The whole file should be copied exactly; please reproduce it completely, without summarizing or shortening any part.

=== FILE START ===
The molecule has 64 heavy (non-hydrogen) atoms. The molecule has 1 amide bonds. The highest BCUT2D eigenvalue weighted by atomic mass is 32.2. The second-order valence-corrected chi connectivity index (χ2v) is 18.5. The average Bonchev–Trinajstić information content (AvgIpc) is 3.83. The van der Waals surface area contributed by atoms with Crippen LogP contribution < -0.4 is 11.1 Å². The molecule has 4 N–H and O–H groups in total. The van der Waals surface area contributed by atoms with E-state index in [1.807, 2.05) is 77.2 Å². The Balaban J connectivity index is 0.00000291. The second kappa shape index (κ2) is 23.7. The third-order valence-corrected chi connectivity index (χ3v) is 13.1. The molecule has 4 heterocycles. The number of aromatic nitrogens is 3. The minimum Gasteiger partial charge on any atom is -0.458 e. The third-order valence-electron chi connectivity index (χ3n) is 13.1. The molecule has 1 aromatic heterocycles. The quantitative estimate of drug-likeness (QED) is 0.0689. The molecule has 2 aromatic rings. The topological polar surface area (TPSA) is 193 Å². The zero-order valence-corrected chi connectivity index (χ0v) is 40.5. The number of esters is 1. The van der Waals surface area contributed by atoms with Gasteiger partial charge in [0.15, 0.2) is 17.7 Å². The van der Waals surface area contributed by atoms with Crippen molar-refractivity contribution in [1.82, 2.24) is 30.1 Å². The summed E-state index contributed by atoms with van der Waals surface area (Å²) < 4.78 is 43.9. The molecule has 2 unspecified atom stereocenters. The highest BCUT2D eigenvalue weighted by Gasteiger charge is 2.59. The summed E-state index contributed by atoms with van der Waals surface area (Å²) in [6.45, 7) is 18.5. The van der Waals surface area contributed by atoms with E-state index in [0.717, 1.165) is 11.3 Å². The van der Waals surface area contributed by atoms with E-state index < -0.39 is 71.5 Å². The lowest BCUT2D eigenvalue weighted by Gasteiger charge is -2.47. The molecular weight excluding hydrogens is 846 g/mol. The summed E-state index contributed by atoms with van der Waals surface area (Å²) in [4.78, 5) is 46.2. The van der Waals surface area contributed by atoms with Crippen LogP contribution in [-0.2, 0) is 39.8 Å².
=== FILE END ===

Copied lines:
The molecule has 64 heavy (non-hydrogen) atoms. The molecule has 1 amide bonds. The highest BCUT2D eigenvalue weighted by atomic mass is 32.2. The second-order valence-corrected chi connectivity index (χ2v) is 18.5. The average Bonchev–Trinajstić information content (AvgIpc) is 3.83. The van der Waals surface area contributed by atoms with Crippen LogP contribution < -0.4 is 11.1 Å². The molecule has 4 N–H and O–H groups in total. The van der Waals surface area contributed by atoms with E-state index in [1.807, 2.05) is 77.2 Å². The Balaban J connectivity index is 0.00000291. The second kappa shape index (κ2) is 23.7. The third-order valence-corrected chi connectivity index (χ3v) is 13.1. The molecule has 4 heterocycles. The number of aromatic nitrogens is 3. The minimum Gasteiger partial charge on any atom is -0.458 e. The third-order valence-electron chi connectivity index (χ3n) is 13.1. The molecule has 1 aromatic heterocycles. The quantitative estimate of drug-likeness (QED) is 0.0689. The molecule has 2 aromatic rings. The topological polar surface area (TPSA) is 193 Å². The zero-order valence-corrected chi connectivity index (χ0v) is 40.5. The number of esters is 1. The van der Waals surface area contributed by atoms with Gasteiger partial charge in [0.15, 0.2) is 17.7 Å². The van der Waals surface area contributed by atoms with Crippen molar-refractivity contribution in [1.82, 2.24) is 30.1 Å². The summed E-state index contributed by atoms with van der Waals surface area (Å²) < 4.78 is 43.9. The molecule has 2 unspecified atom stereocenters. The highest BCUT2D eigenvalue weighted by Gasteiger charge is 2.59. The summed E-state index contributed by atoms with van der Waals surface area (Å²) in [6.45, 7) is 18.5. The van der Waals surface area contributed by atoms with E-state index in [0.717, 1.165) is 11.3 Å². The van der Waals surface area contributed by atoms with E-state index < -0.39 is 71.5 Å². The lowest BCUT2D eigenvalue weighted by Gasteiger charge is -2.47. The molecular weight excluding hydrogens is 846 g/mol. The summed E-state index contributed by atoms with van der Waals surface area (Å²) in [4.78, 5) is 46.2. The van der Waals surface area contributed by atoms with Crippen LogP contribution in [-0.2, 0) is 39.8 Å².